July 17th, 2024

B.C. woman faces terrorism charges for travelling to Syria to join ISIS in 2015

By The Canadian Press on July 6, 2024.

Mounties in British Columbia say they have charged a 51-year-old woman with two terrorism-related offences after she reportedly travelled to Syria in 2015 to join ISIS. The RCMP logo is seen on the background for a news conference, in St. John's, Saturday, June 24, 2023. THE CANADIAN PRESS/Adrian Wyld

VANCOUVER – Mounties in British Columbia say they have charged a 51-year-old woman with two terrorism-related offences after she reportedly travelled to Syria in 2015 to join ISIS.

They say Kimberly Polman was repatriated to Canada in October 2022 and placed on a series of bail conditions as they investigated the allegations.

Police say she has been subject to a Terrorism Peace Bond – a protection order made by a provincial court when it decides there are reasonable grounds someone may commit a terrorism offence – since Nov. 7, 2023.

Mounties say the Pacific Region RCMP Federal Policing Integrated National Security Enforcement Team arrested and charged the Squamish resident on Friday.

Polman now faces one count of leaving Canada to participate in activity of a terrorist group and one count of participating in activity with a terrorist group.

Her next court appearance is scheduled to take place on Aug. 2 in Vancouver Provincial Court.

Superintendent Jag Dhot of the security enforcement team credits the success of their investigation to the dedicated officers on the file and its “policing and intelligence partnerships.”

“Along with our Canadian and International partners, the RCMP remains committed to combating violent extremism both in Canada and abroad,” Dhot said in a news release Saturday.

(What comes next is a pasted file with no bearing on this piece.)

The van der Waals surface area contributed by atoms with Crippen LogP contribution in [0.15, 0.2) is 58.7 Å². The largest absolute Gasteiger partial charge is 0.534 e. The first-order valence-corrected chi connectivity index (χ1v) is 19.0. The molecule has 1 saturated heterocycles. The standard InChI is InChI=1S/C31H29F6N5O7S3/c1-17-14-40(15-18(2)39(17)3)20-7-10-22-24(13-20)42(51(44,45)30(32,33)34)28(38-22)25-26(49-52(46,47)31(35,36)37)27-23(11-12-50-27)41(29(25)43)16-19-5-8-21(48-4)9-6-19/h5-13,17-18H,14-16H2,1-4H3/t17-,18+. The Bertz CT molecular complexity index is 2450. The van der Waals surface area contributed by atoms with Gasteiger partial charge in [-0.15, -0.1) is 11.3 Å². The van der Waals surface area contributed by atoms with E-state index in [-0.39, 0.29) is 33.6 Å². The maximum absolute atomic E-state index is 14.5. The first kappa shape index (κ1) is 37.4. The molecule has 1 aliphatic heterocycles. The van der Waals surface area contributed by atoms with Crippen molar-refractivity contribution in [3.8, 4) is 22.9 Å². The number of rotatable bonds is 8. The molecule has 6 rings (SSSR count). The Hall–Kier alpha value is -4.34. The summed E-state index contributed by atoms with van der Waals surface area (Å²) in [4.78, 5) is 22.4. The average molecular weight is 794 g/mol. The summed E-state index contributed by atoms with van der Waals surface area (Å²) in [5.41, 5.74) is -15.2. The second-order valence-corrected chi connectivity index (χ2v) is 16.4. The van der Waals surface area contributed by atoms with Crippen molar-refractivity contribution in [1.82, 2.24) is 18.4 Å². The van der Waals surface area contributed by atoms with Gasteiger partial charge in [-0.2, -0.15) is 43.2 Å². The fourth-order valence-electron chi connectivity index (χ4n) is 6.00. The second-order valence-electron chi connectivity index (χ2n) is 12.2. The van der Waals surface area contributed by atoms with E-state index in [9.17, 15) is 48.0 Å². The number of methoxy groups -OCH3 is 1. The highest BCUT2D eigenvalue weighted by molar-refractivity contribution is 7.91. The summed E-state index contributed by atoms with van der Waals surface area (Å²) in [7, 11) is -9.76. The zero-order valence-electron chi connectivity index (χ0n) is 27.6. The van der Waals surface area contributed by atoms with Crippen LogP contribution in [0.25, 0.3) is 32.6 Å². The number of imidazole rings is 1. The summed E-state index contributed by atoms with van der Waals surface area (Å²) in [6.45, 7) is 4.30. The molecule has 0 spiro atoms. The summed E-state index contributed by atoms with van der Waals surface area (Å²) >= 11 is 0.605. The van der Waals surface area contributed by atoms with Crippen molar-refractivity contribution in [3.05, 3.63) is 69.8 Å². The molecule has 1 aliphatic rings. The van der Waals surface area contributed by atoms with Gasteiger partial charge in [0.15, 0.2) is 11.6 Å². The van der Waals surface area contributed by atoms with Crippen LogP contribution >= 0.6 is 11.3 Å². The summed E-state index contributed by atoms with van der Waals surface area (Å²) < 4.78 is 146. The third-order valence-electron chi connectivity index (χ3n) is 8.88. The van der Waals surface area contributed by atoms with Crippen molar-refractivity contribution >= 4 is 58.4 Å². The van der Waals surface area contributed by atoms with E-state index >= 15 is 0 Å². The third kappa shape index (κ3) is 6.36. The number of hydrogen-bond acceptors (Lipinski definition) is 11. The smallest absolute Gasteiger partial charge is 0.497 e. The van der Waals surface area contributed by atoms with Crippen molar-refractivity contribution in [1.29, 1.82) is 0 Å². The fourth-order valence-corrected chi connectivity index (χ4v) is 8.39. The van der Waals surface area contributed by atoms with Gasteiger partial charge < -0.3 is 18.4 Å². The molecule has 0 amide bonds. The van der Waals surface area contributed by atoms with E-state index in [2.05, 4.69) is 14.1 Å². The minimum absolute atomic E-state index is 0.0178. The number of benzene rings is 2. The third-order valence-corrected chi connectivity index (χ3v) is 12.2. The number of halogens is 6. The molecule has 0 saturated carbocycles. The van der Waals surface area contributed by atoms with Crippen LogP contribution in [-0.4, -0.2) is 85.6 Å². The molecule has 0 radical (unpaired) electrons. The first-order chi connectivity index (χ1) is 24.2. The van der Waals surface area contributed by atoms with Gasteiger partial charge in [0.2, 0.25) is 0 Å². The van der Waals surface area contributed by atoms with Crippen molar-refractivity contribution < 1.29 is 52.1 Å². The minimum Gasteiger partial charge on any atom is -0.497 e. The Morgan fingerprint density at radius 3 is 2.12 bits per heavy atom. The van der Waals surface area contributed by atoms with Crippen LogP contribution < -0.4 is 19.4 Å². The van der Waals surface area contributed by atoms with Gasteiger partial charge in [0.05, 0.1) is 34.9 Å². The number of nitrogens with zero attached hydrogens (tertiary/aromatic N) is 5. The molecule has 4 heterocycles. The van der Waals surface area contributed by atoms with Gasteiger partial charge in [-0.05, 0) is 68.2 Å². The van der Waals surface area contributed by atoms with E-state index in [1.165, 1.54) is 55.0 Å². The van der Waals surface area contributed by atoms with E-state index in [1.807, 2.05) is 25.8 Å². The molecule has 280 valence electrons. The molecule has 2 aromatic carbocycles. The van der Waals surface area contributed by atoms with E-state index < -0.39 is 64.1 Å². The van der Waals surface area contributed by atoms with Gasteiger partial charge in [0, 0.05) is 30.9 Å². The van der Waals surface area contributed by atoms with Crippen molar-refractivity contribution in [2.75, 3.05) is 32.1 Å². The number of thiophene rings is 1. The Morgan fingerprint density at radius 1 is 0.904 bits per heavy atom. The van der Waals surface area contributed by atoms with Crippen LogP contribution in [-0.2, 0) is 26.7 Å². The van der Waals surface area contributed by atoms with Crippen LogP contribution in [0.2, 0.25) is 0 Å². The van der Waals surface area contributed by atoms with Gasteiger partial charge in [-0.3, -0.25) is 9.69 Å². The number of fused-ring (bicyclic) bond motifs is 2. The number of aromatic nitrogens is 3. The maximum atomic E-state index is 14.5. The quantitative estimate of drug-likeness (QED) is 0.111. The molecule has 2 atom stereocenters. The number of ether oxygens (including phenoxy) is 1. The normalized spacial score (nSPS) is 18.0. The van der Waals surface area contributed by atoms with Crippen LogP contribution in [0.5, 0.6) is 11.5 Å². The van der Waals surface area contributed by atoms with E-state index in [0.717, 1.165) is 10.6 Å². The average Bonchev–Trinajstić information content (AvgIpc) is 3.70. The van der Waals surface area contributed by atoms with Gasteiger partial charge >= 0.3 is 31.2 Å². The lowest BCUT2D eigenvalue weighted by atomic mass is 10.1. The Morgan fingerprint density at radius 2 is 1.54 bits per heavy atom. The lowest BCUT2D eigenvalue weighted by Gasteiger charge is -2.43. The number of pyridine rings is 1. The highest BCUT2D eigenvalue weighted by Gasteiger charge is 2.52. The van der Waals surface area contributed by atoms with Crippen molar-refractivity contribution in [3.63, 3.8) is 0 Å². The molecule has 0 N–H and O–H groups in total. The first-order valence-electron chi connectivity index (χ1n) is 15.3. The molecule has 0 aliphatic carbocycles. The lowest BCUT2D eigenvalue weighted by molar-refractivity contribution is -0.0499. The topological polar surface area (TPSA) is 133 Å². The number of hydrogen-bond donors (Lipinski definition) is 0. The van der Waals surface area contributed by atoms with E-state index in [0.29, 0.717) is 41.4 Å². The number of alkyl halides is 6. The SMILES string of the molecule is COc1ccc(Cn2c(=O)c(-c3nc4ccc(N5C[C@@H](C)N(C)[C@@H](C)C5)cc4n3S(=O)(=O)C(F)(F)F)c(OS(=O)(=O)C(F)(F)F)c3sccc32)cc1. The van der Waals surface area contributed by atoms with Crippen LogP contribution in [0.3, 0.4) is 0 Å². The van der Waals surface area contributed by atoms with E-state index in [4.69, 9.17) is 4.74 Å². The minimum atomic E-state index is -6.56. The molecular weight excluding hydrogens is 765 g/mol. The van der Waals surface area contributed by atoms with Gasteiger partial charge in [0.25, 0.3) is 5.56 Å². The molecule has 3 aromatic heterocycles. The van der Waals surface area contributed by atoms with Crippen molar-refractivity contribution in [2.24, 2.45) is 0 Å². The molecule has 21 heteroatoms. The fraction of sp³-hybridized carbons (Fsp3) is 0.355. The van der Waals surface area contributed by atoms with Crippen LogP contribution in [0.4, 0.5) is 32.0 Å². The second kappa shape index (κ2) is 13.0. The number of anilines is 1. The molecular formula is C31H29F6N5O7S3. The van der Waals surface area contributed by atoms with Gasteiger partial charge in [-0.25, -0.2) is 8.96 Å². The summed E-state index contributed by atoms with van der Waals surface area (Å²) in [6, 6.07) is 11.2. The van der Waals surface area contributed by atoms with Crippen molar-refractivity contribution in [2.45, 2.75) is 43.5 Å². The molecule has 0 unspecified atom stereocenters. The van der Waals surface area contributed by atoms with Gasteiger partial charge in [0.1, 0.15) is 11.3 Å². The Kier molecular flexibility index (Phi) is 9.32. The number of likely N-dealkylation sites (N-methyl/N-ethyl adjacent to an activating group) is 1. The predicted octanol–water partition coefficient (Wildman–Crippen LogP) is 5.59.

“Policing partners, local communities and families are all key in the successful identification, prevention and disruption of terrorist activities, as well as individual disengagement from violent extremism.”

The peace bond imposed on Polman included several conditions, including reporting to a parole officer, remaining at her home in Squamish and wearing electronic supervision equipment.

The order also included conditions that Polman have no contact with several people, such as her ex-husband, that she have no access to driving a vehicle except an electronic bike and that she not communicate with anyone suspected to be involved in terrorism.

Polman and another woman were returned to Canada in October 2022 from a detention camp in Syria that is holding mostly women and children who were rounded up after the fall of the extremist Islamic State of Iraq and the Levant, an al-Qaida splinter group.

She was arrested on her return to Canada but had been out on bail prior to last year’s bond decision.

Oumaima Chouay, who returned to Canada at the same time as Polman, was granted bail in January in Quebec after being charged with leaving the country to participate in the activity of a terrorist group, providing property or services for terrorism purposes and conspiracy to participate in the activity of a terrorist group.

The return of Polman and Chouay was organized by Global Affairs Canada, with assistance from the Autonomous Administration of North and East Syria and the United States.

Another four Canadian women and 10 children landed in Montreal in April after being held for years at a prison camp in Syria. Three of the women were arrested upon arrival, while the fourth was not detained.

This report by The Canadian Press was first published July 6, 2024.

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